Europe’s silence over Catalonia has its roots in 1945

After the war, issues of ethnicity, borders and nation states were left unresolved

British prime minister Clement Attlee, US president Harry S Truman and Soviet premier Josef Stalin prepare to sign the Potsdam Agreement. File photograph: Getty Images

British prime minister Clement Attlee, US president Harry S Truman and Soviet premier Josef Stalin prepare to sign the Potsdam Agreement. File photograph: Getty Images

 

Like many people, especially those with some connection to Catalonia, I kept checking my phone for updates from Barcelona when the referendum on independence was taking place.

I was doing this as I walked past Bubny railway station in Prague. Now a rundown local station, during the second World War it was a main point for transporting Czech Jews to concentration camps. Tens of thousands passed through on the way to their deaths. This is memorialised in a striking monument: a length of railway track tilted and pointed up into the sky, like a Jacob’s ladder.

But Bubny station was also central to another historical event, less talked-about: the expulsion of millions of Czech Germans immediately after the war, some to Germany, others to the Soviet zone. And there is a clear connection here with events in Catalonia.

As events unfolded in the referendum, many people were surprised by the deafening silence coming from the European Union. The ostensible reason was this was an internal Spanish matter and the Spanish constitution had to be the ultimate arbiter. But the real reason is that Europe has a skeleton in its cupboard, which makes Brexit look like a minor irritant: the border issue.

Every European issue can ultimately be brought back to 1945. The European community, as everyone except Britain understands, is essentially a product of the second World War and an attempt to make sure it doesn’t happen again. But that war wasn’t just a clash of ideologies – it also involved long-running issues of ethnicity and the legitimacy of borders and nation states.

After the war the Potsdam Agreement was drawn up to govern how Europe would be divided. But some states had already been moving fast to create facts on the ground.

In Czechoslovakia, the Czech government in exile had declared it wanted “a final solution” to the German problem, and had already started expelling, often quite brutally, Czech Germans, who made up almost one-quarter of the population.

Ethnic cleansing

It is not hard to understand the motivation of Poles, Czechs, Russian and Lithuanians, who had suffered so terribly at the hand of the Nazis – but it was also inhuman and morally wrong. It was ethnic cleansing. The best that can be said about it is that at least they weren’t being sent to concentration camps. The treatment of Germans after the war can be seen as the new Europe’s original sin.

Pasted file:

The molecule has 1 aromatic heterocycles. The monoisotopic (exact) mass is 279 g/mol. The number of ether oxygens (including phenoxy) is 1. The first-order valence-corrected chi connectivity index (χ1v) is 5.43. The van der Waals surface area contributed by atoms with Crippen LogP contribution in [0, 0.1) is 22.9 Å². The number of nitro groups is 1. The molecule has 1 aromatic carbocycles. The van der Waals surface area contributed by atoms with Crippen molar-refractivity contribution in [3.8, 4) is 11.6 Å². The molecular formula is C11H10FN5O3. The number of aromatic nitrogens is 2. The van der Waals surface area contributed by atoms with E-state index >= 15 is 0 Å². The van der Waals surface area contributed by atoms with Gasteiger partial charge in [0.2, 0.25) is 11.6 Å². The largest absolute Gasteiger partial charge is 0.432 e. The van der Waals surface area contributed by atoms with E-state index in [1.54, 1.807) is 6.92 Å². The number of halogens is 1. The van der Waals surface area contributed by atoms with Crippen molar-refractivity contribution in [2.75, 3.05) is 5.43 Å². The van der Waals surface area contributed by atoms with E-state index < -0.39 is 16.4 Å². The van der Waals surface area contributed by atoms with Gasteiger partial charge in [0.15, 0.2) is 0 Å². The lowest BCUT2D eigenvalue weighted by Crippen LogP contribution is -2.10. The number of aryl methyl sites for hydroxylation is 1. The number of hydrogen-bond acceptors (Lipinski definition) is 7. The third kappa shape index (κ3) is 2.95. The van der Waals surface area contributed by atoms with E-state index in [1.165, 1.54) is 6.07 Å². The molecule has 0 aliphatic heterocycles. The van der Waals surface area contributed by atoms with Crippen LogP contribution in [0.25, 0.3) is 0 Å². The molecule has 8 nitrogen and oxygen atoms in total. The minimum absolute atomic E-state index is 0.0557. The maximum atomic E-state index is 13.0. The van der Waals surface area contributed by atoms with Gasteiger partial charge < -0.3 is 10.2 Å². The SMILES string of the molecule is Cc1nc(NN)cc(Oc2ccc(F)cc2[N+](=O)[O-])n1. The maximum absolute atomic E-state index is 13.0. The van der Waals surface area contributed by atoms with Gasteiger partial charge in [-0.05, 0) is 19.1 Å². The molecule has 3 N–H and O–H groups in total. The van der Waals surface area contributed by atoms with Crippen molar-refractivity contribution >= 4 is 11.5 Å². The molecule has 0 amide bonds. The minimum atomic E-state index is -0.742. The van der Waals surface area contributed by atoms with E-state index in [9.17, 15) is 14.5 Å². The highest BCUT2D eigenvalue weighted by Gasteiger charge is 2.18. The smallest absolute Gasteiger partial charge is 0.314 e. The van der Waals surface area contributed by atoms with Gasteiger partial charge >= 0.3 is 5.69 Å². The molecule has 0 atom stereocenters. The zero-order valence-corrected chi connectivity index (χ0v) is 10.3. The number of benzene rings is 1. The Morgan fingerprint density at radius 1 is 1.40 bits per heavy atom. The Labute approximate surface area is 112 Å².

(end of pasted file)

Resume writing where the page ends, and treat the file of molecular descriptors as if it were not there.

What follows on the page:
The Potsdam Agreement more or less ratified all this, and declared that the border of the new Poland would be moved west into German territory to stop at the Oder-Neisse line, again with the displacement and dispossession of millions of people.

The unspoken agreement in every European capital was that Europe must remain frozen in its present borders

This was meant to be provisional, but, like a game of musical chairs, when the music stopped, or in this case, the Soviet tanks stopped, everyone stayed where they were. The Cold War froze the situation, and the question of legitimacy became academic.

Stalin added an extra complication to the issue by moving people from all over the Soviet Union into the Baltic states, whose descendants now find themselves European citizens.

With the collapse of communism, the two Germanys, to facilitate reunification, signed in 1990 the Treaty of Final Settlement with the four occupying powers, which made all of this permanent – without the benefit of referendums or constitutional assemblies.

Remain frozen

The unspoken agreement in every European capital was that Europe must remain frozen in its present borders. This partly explains the massive European discomfort and inertia with regard to wars in Yugoslavia.

The Serbians were quick to support the Madrid government, gleefully pointing out the double standards involved in recognising Kosovo, but not Catalonia.

After the collapse of communism, and Europe’s rush to get the states of Eastern Europe copperfastened into Europe and Nato, such issues were left discreetly undiscussed.

The deal was that the Eastern European states would pay lip service to Western shibboleths like Holocaust memorial and the rights of ethnic minorities, such as Gypsies, and nothing would change with their present borders.

Now that these states are feeling more secure, and serious nationalist and authoritarian tendencies are re-emerging, we are beginning to see the consequence of allowing all those skeletons to remain in the cupboard, unchallenged.

Michael O’Loughlin is writer-in-residence for Prague Unesco City of Literature

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